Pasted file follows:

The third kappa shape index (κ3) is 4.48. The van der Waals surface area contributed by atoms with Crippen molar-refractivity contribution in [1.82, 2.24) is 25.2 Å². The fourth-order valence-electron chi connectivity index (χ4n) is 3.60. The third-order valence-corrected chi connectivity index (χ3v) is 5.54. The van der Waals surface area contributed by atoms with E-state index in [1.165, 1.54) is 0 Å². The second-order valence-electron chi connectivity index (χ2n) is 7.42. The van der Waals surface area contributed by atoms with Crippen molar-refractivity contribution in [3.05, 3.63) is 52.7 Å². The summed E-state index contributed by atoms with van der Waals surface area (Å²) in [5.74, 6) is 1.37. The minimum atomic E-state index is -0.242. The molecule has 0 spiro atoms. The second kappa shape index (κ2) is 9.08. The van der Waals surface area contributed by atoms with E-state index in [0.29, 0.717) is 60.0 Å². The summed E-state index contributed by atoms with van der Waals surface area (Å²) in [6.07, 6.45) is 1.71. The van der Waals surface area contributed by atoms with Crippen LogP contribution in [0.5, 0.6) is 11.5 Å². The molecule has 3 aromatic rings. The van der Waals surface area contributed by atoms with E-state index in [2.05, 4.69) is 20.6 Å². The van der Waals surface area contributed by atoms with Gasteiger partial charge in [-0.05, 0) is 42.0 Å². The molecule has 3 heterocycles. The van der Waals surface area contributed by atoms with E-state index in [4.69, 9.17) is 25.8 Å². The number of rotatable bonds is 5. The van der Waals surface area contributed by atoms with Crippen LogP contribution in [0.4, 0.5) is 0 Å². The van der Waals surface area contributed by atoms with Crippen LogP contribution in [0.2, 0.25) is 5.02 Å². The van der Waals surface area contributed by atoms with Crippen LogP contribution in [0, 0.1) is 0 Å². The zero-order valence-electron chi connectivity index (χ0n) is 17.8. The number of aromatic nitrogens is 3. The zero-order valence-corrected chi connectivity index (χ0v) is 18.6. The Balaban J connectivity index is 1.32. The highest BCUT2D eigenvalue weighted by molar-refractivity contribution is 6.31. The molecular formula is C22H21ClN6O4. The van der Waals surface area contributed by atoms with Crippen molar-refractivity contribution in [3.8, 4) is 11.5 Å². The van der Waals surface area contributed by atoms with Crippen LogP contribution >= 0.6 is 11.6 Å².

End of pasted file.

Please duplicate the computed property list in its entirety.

The third kappa shape index (κ3) is 4.48. The van der Waals surface area contributed by atoms with Crippen molar-refractivity contribution in [1.82, 2.24) is 25.2 Å². The fourth-order valence-electron chi connectivity index (χ4n) is 3.60. The third-order valence-corrected chi connectivity index (χ3v) is 5.54. The van der Waals surface area contributed by atoms with E-state index in [1.165, 1.54) is 0 Å². The second-order valence-electron chi connectivity index (χ2n) is 7.42. The van der Waals surface area contributed by atoms with Crippen molar-refractivity contribution in [3.05, 3.63) is 52.7 Å². The summed E-state index contributed by atoms with van der Waals surface area (Å²) in [5.74, 6) is 1.37. The minimum atomic E-state index is -0.242. The molecule has 0 spiro atoms. The second kappa shape index (κ2) is 9.08. The van der Waals surface area contributed by atoms with E-state index in [0.29, 0.717) is 60.0 Å². The summed E-state index contributed by atoms with van der Waals surface area (Å²) in [6.07, 6.45) is 1.71. The van der Waals surface area contributed by atoms with Crippen LogP contribution in [0.5, 0.6) is 11.5 Å². The molecule has 3 aromatic rings. The van der Waals surface area contributed by atoms with E-state index in [2.05, 4.69) is 20.6 Å². The van der Waals surface area contributed by atoms with Gasteiger partial charge in [-0.05, 0) is 42.0 Å². The molecule has 3 heterocycles. The van der Waals surface area contributed by atoms with E-state index in [4.69, 9.17) is 25.8 Å². The number of rotatable bonds is 5. The van der Waals surface area contributed by atoms with Crippen LogP contribution in [0.4, 0.5) is 0 Å². The van der Waals surface area contributed by atoms with Crippen LogP contribution in [0.2, 0.25) is 5.02 Å². The van der Waals surface area contributed by atoms with Crippen LogP contribution in [0, 0.1) is 0 Å². The zero-order valence-electron chi connectivity index (χ0n) is 17.8. The number of aromatic nitrogens is 3. The zero-order valence-corrected chi connectivity index (χ0v) is 18.6. The Balaban J connectivity index is 1.32. The highest BCUT2D eigenvalue weighted by molar-refractivity contribution is 6.31. The molecular formula is C22H21ClN6O4. The van der Waals surface area contributed by atoms with Crippen molar-refractivity contribution in [3.8, 4) is 11.5 Å². The van der Waals surface area contributed by atoms with Crippen LogP contribution >= 0.6 is 11.6 Å².